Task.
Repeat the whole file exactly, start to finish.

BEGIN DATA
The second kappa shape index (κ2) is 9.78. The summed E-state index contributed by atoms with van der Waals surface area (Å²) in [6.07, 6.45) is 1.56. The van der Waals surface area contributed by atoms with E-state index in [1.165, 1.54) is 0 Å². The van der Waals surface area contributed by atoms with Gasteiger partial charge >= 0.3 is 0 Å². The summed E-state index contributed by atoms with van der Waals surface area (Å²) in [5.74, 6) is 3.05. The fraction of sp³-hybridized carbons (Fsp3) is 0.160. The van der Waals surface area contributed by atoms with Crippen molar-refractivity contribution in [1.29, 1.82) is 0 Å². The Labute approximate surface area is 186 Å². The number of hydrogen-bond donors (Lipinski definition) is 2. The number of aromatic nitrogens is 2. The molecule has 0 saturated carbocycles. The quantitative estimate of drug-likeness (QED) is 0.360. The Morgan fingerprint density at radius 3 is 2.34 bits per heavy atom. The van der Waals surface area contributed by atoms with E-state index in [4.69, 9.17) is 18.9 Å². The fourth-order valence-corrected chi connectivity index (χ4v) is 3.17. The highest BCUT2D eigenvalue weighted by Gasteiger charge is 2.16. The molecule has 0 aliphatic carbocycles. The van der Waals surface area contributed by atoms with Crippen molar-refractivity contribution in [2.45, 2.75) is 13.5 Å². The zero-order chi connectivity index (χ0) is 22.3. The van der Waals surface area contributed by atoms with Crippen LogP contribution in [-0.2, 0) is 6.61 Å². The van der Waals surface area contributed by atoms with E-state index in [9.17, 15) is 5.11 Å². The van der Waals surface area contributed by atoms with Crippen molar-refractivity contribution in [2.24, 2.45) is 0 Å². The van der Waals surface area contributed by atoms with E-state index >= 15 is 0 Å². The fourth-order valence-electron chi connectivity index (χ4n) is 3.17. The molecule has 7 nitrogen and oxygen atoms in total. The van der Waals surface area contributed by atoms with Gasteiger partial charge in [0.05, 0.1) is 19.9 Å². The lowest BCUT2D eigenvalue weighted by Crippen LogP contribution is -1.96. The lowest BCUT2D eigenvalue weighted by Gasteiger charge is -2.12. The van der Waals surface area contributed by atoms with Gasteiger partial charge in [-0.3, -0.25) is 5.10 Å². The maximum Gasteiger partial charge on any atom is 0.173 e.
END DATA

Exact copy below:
The second kappa shape index (κ2) is 9.78. The summed E-state index contributed by atoms with van der Waals surface area (Å²) in [6.07, 6.45) is 1.56. The van der Waals surface area contributed by atoms with E-state index in [1.165, 1.54) is 0 Å². The van der Waals surface area contributed by atoms with Gasteiger partial charge >= 0.3 is 0 Å². The summed E-state index contributed by atoms with van der Waals surface area (Å²) in [5.74, 6) is 3.05. The fraction of sp³-hybridized carbons (Fsp3) is 0.160. The van der Waals surface area contributed by atoms with Crippen molar-refractivity contribution in [1.29, 1.82) is 0 Å². The Labute approximate surface area is 186 Å². The number of hydrogen-bond donors (Lipinski definition) is 2. The number of aromatic nitrogens is 2. The molecule has 0 saturated carbocycles. The quantitative estimate of drug-likeness (QED) is 0.360. The Morgan fingerprint density at radius 3 is 2.34 bits per heavy atom. The van der Waals surface area contributed by atoms with E-state index in [4.69, 9.17) is 18.9 Å². The fourth-order valence-corrected chi connectivity index (χ4v) is 3.17. The highest BCUT2D eigenvalue weighted by Gasteiger charge is 2.16. The molecule has 0 aliphatic carbocycles. The van der Waals surface area contributed by atoms with Crippen molar-refractivity contribution in [2.45, 2.75) is 13.5 Å². The zero-order chi connectivity index (χ0) is 22.3. The van der Waals surface area contributed by atoms with Crippen LogP contribution in [-0.2, 0) is 6.61 Å². The van der Waals surface area contributed by atoms with E-state index in [9.17, 15) is 5.11 Å². The van der Waals surface area contributed by atoms with Crippen molar-refractivity contribution in [2.24, 2.45) is 0 Å². The van der Waals surface area contributed by atoms with E-state index >= 15 is 0 Å². The fourth-order valence-electron chi connectivity index (χ4n) is 3.17. The molecule has 7 nitrogen and oxygen atoms in total. The van der Waals surface area contributed by atoms with Gasteiger partial charge in [0.05, 0.1) is 19.9 Å². The lowest BCUT2D eigenvalue weighted by Crippen LogP contribution is -1.96. The lowest BCUT2D eigenvalue weighted by Gasteiger charge is -2.12. The van der Waals surface area contributed by atoms with Gasteiger partial charge in [-0.3, -0.25) is 5.10 Å². The maximum Gasteiger partial charge on any atom is 0.173 e.